PLOS ONE , 2008, DOI: 10.1371/journal.pone.0003897
Abstract: Biofilms are prevalent in diseases caused by Pseudomonas aeruginosa, an opportunistic and nosocomial pathogen. By a proteomic approach, we previously identified a hypothetical protein of P. aeruginosa (coded by the gene pA3731) that was accumulated by biofilm cells. We report here that a ΔpA3731 mutant is highly biofilm-defective as compared with the wild-type strain. Using a mouse model of lung infection, we show that the mutation also induces a defect in bacterial growth during the acute phase of infection and an attenuation of the virulence. The pA3731 gene is found to control positively the ability to swarm and to produce extracellular rhamnolipids, and belongs to a cluster of 4 genes (pA3729–pA3732) not previously described in P. aeruginosa. Though the protein PA3731 has a predicted secondary structure similar to that of the Phage Shock Protein, some obvious differences are observed compared to already described psp systems, e.g., this unknown cluster is monocistronic and no homology is found between the other proteins constituting this locus and psp proteins. As E. coli PspA, the amount of the protein PA3731 is enlarged by an osmotic shock, however, not affected by a heat shock. We consequently named this locus bac for biofilm-associated cluster.
Nosocomial cross-transmission of Pseudomonas aeruginosa between patients in a tertiary intensive care unit  [cached]
Dwivedi M,Mishra A,Singh R,Azim A
Indian Journal of Pathology and Microbiology , 2009,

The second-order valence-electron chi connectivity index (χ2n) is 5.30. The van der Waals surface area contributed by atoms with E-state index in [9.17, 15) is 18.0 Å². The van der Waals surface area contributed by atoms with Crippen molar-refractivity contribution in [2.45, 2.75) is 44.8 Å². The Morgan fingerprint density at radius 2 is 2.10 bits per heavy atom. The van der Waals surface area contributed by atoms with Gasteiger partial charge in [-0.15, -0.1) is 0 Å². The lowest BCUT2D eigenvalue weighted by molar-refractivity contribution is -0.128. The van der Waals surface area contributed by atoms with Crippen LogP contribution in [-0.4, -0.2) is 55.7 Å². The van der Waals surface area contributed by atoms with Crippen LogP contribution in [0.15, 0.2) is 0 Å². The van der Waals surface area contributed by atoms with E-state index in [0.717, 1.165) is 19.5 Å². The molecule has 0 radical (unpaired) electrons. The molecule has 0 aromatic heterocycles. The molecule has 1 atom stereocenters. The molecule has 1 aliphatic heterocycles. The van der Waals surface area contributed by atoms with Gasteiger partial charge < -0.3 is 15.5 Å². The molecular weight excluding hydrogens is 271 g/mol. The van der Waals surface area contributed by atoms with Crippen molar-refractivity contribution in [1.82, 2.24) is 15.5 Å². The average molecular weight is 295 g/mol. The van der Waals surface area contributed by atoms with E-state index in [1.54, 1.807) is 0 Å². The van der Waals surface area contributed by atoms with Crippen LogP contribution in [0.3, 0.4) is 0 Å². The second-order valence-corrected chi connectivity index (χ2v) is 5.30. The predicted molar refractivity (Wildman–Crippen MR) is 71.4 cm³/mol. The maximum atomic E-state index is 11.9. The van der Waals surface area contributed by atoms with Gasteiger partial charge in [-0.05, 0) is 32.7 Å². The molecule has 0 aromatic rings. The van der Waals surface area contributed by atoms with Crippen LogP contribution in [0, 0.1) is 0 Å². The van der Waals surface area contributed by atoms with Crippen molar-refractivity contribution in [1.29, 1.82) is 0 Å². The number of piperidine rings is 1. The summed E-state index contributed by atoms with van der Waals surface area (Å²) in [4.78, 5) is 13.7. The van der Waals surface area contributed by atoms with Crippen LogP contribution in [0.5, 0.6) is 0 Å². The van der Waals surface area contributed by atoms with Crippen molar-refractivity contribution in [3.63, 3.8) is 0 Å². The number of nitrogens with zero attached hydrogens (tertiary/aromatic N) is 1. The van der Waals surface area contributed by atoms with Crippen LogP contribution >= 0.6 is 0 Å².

Abstract: Background: Nosocomial infection caused by Pseudomonas aeruginosa (P. aeruginosa) is very common, despite the application of various preventive measures in intensive care units (ICUs) leading to increased morbidity, mortality, prolonged hospital stay, and increased treatment cost. Aim: The aim of the present study is to identify the source of P. aeruginosa infection in patients admitted to tertiary ICU. Materials and Methods: From 200 patients selected randomly, appropriate clinical specimens from different sites were collected and processed for the isolation and identification of the nosocomial pathogens. Surveillance samples from environmental sites and hands of nursing staff were also cultured. Results: P. aeruginosa was found to be the most common pathogen associated with nosocomial infections accounting for 23.3% of all bacterial isolates from different infection sites in the ICU. Serotyping of the clinical isolates and surveillance sample isolates from nurses′ hands showed serotype E as the most common serotype. Other serotypes of P. aeruginosa were isolated from environmental cultures such as sinks, floors, walls, tap water, etc. Conclusion: Study revealed a high prevalence of P. aeruginosa infections in the ICU attributed to cross transmission from patient to patient via hands of the nursing staff. Strict enforcement of infection control protocols is essential to minimize the disease burden.